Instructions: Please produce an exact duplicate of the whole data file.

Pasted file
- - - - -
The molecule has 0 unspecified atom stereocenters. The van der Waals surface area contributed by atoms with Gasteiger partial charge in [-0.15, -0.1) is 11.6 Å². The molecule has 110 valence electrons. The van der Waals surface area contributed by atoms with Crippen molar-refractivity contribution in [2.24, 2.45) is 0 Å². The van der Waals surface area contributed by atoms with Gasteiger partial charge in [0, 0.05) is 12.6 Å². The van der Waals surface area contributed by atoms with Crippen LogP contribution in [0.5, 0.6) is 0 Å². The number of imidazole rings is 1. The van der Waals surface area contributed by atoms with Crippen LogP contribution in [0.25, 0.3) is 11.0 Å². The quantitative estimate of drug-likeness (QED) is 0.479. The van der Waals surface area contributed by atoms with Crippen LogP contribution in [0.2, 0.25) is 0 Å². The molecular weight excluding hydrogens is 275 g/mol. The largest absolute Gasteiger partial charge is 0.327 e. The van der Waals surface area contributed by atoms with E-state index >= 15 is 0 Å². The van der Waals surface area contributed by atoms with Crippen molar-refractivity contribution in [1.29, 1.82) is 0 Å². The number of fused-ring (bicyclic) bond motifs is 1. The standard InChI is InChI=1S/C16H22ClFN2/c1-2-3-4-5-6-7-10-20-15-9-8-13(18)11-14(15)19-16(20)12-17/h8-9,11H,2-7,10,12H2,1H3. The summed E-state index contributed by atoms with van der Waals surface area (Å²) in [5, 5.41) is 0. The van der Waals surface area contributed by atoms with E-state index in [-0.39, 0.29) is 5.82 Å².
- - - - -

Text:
The molecule has 0 unspecified atom stereocenters. The van der Waals surface area contributed by atoms with Gasteiger partial charge in [-0.15, -0.1) is 11.6 Å². The molecule has 110 valence electrons. The van der Waals surface area contributed by atoms with Crippen molar-refractivity contribution in [2.24, 2.45) is 0 Å². The van der Waals surface area contributed by atoms with Gasteiger partial charge in [0, 0.05) is 12.6 Å². The van der Waals surface area contributed by atoms with Crippen LogP contribution in [0.5, 0.6) is 0 Å². The number of imidazole rings is 1. The van der Waals surface area contributed by atoms with Crippen LogP contribution in [0.25, 0.3) is 11.0 Å². The quantitative estimate of drug-likeness (QED) is 0.479. The van der Waals surface area contributed by atoms with Crippen LogP contribution in [0.2, 0.25) is 0 Å². The molecular weight excluding hydrogens is 275 g/mol. The largest absolute Gasteiger partial charge is 0.327 e. The van der Waals surface area contributed by atoms with E-state index >= 15 is 0 Å². The van der Waals surface area contributed by atoms with Crippen molar-refractivity contribution in [1.29, 1.82) is 0 Å². The number of fused-ring (bicyclic) bond motifs is 1. The standard InChI is InChI=1S/C16H22ClFN2/c1-2-3-4-5-6-7-10-20-15-9-8-13(18)11-14(15)19-16(20)12-17/h8-9,11H,2-7,10,12H2,1H3. The summed E-state index contributed by atoms with van der Waals surface area (Å²) in [5, 5.41) is 0. The van der Waals surface area contributed by atoms with E-state index in [-0.39, 0.29) is 5.82 Å².